Double Binds by Shrink Talks with Elizabeth Daniels, M.A., LMHC


The proverbial double bind is a form of control without open coercion.  In other words, it is using a manipulation tactic without looking like you are manipulating.  It is being put in a damned if we do, damned if we don't situation, and damned if you say anything about it.   Double bind dilemmas leave us feeling trapped, confused and often exhausted. This article looks at five types of double binds, as well providing effective solutions.
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The proverbial double bind is a form of control without open coercion.  In other words, it is using a manipulation tactic without looking  like you are manipulating.  It is being put in a damned if we do, damned if we don't situation, and damned if you say anything about it. 

Double bind dilemmas leave us feeling trapped, confused and often exhausted. This article looks at five types of double binds, as well providing effective solutions. 



1.  The Ultimatum Double Bind

  • A dilemma requiring a decision between one thing and another thing, but choosing either one of them will bring a consequence you do not want to experience.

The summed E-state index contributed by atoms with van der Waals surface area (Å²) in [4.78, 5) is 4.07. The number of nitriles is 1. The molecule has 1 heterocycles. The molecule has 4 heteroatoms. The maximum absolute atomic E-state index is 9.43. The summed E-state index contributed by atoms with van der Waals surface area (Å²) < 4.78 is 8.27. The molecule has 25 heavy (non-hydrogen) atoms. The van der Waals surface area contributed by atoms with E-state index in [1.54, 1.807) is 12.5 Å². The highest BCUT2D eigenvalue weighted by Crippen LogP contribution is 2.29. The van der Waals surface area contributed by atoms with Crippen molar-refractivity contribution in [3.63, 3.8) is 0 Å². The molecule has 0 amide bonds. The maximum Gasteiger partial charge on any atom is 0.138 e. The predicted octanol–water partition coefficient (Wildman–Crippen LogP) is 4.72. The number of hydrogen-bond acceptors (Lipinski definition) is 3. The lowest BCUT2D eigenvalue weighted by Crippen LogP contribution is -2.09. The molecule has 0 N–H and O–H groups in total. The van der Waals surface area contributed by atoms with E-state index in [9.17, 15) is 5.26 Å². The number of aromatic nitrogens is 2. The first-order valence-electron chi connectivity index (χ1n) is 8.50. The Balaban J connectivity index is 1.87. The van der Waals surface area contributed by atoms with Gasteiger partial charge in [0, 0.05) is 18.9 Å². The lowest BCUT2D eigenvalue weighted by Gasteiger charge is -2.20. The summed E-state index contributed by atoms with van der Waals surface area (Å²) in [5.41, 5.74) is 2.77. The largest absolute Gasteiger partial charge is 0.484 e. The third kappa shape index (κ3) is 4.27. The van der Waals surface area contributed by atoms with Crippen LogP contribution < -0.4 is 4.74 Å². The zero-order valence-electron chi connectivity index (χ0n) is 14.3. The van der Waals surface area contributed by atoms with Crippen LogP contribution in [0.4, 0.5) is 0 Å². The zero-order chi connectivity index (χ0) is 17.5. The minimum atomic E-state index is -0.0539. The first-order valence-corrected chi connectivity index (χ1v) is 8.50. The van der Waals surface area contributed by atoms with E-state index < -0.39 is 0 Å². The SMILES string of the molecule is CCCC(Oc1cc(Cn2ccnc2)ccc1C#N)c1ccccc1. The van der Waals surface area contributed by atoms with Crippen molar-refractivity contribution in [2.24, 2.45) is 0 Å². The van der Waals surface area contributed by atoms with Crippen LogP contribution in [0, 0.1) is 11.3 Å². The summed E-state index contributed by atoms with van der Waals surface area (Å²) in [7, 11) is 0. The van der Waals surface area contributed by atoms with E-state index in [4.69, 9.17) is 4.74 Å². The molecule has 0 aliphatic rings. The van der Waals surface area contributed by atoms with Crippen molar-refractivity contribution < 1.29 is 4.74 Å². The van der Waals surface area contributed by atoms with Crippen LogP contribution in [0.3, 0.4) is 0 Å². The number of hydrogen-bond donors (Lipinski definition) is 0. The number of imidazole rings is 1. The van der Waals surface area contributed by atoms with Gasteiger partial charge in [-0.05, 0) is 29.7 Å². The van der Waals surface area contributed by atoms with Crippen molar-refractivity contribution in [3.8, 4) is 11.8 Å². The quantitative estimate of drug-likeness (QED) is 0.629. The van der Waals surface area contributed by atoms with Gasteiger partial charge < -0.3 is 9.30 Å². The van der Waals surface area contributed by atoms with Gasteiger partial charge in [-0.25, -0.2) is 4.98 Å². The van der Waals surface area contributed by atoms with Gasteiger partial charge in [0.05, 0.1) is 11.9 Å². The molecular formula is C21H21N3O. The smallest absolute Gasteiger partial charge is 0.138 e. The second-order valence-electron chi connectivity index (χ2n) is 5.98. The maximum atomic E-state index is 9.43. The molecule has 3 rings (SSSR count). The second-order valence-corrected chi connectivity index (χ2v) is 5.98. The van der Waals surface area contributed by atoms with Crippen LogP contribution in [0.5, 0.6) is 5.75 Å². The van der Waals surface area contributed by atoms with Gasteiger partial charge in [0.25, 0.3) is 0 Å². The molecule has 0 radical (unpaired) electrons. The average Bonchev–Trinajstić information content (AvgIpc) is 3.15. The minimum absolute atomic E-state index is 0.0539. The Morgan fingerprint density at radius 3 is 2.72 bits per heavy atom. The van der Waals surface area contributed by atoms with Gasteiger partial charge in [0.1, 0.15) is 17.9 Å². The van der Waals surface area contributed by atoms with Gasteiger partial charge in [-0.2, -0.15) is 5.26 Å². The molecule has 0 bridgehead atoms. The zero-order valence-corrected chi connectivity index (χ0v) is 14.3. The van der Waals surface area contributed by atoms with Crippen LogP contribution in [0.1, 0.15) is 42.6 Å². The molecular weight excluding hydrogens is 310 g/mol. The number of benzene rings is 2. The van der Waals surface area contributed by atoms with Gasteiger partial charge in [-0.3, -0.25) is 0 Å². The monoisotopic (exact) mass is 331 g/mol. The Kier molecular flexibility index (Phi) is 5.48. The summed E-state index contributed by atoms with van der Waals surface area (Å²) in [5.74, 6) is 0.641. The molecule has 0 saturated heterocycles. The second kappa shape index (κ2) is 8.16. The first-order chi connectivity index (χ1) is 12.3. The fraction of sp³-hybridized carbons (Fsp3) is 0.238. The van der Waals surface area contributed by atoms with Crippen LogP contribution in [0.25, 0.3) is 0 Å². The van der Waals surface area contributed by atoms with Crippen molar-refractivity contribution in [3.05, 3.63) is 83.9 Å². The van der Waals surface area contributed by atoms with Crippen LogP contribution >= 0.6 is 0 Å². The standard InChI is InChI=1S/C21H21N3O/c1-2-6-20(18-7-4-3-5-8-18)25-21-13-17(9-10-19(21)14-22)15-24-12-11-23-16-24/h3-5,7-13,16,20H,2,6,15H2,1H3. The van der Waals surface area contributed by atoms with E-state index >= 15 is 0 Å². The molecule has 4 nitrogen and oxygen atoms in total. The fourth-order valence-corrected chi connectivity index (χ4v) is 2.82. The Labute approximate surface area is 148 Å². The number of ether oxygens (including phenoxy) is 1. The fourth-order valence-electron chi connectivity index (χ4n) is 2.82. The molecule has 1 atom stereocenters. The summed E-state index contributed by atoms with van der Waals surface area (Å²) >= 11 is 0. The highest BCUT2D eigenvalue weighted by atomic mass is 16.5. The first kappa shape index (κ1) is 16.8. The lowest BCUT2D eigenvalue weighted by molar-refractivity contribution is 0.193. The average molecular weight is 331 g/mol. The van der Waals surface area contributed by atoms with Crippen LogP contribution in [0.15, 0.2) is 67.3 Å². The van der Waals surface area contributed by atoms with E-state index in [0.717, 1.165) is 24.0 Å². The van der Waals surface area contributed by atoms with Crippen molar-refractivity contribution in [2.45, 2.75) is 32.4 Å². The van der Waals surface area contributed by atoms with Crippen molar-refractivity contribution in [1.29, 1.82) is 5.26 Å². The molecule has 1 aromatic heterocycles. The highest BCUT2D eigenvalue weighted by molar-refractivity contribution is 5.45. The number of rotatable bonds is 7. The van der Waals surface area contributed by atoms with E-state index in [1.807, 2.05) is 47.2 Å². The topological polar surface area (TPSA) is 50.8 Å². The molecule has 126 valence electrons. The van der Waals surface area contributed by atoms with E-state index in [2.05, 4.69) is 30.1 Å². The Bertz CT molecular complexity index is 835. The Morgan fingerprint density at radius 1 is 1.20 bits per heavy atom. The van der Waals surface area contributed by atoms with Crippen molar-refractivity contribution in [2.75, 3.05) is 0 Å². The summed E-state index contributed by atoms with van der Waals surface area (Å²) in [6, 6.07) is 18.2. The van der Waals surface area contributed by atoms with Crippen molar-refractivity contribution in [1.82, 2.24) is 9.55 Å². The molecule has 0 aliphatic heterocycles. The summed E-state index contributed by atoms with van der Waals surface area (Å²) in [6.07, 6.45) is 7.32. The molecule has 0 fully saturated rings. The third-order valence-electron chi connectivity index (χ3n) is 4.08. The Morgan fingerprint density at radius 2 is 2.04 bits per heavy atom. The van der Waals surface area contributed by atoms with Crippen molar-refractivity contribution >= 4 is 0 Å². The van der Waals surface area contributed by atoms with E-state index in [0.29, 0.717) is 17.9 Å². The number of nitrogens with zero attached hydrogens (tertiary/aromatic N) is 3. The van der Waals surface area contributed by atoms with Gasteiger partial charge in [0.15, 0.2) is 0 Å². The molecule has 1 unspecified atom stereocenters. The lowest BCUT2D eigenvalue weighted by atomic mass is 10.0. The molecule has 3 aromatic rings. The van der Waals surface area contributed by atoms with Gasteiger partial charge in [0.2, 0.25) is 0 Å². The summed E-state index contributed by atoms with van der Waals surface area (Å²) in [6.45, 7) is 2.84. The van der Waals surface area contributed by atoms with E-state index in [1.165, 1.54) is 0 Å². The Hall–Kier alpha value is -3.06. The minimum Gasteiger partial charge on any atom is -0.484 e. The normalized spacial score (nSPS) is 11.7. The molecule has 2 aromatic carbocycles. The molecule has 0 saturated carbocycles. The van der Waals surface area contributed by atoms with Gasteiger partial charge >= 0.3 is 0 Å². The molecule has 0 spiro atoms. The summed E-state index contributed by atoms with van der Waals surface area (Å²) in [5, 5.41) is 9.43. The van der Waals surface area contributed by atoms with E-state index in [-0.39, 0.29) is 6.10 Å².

• Then, if you comment or confront the person bringing you this dilemma, that will bring you a consequence you do not want.
  • All three responses will bring you consequences you do not want.
  • So you decide you are not going to participate in this, but making no decision at all will also bring you a consequence.
  • Trapped on all sides
  • No winning
  • You are in a catch-22
This is being in a double bind, which is a form of control without open coercion.  You are not directly being told what to do.  The part that is coercion is the confusion.  We are so confused that we can not really respond to what is going on.

So we end up either trying to defend ourselves, trying to explain our way out of it or saying it is unfair.  So we end up choosing the one we think is the least repulsive.  However, we are still choosing something we do not want to choose.

How to Handle Double Binds